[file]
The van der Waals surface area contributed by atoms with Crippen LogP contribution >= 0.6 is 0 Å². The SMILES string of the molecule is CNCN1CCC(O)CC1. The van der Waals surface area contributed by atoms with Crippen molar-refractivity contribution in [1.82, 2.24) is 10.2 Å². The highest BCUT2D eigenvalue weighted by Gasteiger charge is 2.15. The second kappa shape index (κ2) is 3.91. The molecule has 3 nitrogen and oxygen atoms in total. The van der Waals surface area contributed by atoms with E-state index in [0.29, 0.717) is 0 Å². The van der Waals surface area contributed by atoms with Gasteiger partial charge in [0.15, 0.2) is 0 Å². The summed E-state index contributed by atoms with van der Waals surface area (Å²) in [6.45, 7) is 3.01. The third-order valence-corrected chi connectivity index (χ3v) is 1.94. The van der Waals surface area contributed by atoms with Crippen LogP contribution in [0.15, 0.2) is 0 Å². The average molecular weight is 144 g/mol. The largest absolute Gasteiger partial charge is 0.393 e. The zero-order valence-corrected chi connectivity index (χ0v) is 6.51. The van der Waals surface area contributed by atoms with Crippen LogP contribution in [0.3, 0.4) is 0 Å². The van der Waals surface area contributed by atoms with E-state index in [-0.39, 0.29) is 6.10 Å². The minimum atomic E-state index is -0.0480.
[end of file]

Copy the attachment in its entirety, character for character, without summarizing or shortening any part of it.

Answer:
The van der Waals surface area contributed by atoms with Crippen LogP contribution >= 0.6 is 0 Å². The SMILES string of the molecule is CNCN1CCC(O)CC1. The van der Waals surface area contributed by atoms with Crippen molar-refractivity contribution in [1.82, 2.24) is 10.2 Å². The highest BCUT2D eigenvalue weighted by Gasteiger charge is 2.15. The second kappa shape index (κ2) is 3.91. The molecule has 3 nitrogen and oxygen atoms in total. The van der Waals surface area contributed by atoms with E-state index in [0.29, 0.717) is 0 Å². The van der Waals surface area contributed by atoms with Gasteiger partial charge in [0.15, 0.2) is 0 Å². The summed E-state index contributed by atoms with van der Waals surface area (Å²) in [6.45, 7) is 3.01. The third-order valence-corrected chi connectivity index (χ3v) is 1.94. The van der Waals surface area contributed by atoms with Crippen LogP contribution in [0.15, 0.2) is 0 Å². The average molecular weight is 144 g/mol. The largest absolute Gasteiger partial charge is 0.393 e. The zero-order valence-corrected chi connectivity index (χ0v) is 6.51. The van der Waals surface area contributed by atoms with Crippen LogP contribution in [0.3, 0.4) is 0 Å². The van der Waals surface area contributed by atoms with E-state index in [-0.39, 0.29) is 6.10 Å². The minimum atomic E-state index is -0.0480.